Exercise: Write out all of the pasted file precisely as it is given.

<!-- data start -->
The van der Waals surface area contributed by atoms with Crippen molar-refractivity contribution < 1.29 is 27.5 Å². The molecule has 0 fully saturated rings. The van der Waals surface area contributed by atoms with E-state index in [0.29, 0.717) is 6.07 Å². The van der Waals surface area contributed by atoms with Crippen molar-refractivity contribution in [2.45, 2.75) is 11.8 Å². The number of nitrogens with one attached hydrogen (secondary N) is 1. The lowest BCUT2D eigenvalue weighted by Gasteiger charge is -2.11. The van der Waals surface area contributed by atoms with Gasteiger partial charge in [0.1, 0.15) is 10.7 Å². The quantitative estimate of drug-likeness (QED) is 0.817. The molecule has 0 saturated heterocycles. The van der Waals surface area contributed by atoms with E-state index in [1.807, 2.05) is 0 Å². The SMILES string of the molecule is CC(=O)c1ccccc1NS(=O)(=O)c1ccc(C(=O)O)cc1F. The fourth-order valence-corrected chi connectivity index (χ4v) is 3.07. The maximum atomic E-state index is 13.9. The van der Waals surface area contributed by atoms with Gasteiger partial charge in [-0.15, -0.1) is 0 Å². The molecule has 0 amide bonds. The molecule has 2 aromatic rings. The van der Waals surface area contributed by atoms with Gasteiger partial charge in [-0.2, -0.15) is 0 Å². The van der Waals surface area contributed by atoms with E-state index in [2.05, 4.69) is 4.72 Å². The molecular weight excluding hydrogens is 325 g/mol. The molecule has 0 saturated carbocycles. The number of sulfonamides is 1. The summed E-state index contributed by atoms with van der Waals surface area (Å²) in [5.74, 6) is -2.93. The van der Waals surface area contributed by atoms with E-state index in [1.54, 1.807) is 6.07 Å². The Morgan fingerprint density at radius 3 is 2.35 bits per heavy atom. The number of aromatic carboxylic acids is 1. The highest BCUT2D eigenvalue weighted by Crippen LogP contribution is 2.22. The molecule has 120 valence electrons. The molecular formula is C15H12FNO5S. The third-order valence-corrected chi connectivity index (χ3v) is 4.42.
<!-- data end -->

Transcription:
The van der Waals surface area contributed by atoms with Crippen molar-refractivity contribution < 1.29 is 27.5 Å². The molecule has 0 fully saturated rings. The van der Waals surface area contributed by atoms with E-state index in [0.29, 0.717) is 6.07 Å². The van der Waals surface area contributed by atoms with Crippen molar-refractivity contribution in [2.45, 2.75) is 11.8 Å². The number of nitrogens with one attached hydrogen (secondary N) is 1. The lowest BCUT2D eigenvalue weighted by Gasteiger charge is -2.11. The van der Waals surface area contributed by atoms with Gasteiger partial charge in [0.1, 0.15) is 10.7 Å². The quantitative estimate of drug-likeness (QED) is 0.817. The molecule has 0 saturated heterocycles. The van der Waals surface area contributed by atoms with E-state index in [1.807, 2.05) is 0 Å². The SMILES string of the molecule is CC(=O)c1ccccc1NS(=O)(=O)c1ccc(C(=O)O)cc1F. The fourth-order valence-corrected chi connectivity index (χ4v) is 3.07. The maximum atomic E-state index is 13.9. The van der Waals surface area contributed by atoms with Gasteiger partial charge in [-0.15, -0.1) is 0 Å². The molecule has 0 amide bonds. The molecule has 2 aromatic rings. The van der Waals surface area contributed by atoms with Gasteiger partial charge in [-0.2, -0.15) is 0 Å². The van der Waals surface area contributed by atoms with E-state index in [2.05, 4.69) is 4.72 Å². The molecular weight excluding hydrogens is 325 g/mol. The molecule has 0 saturated carbocycles. The number of sulfonamides is 1. The summed E-state index contributed by atoms with van der Waals surface area (Å²) in [5.74, 6) is -2.93. The van der Waals surface area contributed by atoms with E-state index in [1.54, 1.807) is 6.07 Å². The Morgan fingerprint density at radius 3 is 2.35 bits per heavy atom. The number of aromatic carboxylic acids is 1. The highest BCUT2D eigenvalue weighted by Crippen LogP contribution is 2.22. The molecule has 120 valence electrons. The molecular formula is C15H12FNO5S. The third-order valence-corrected chi connectivity index (χ3v) is 4.42.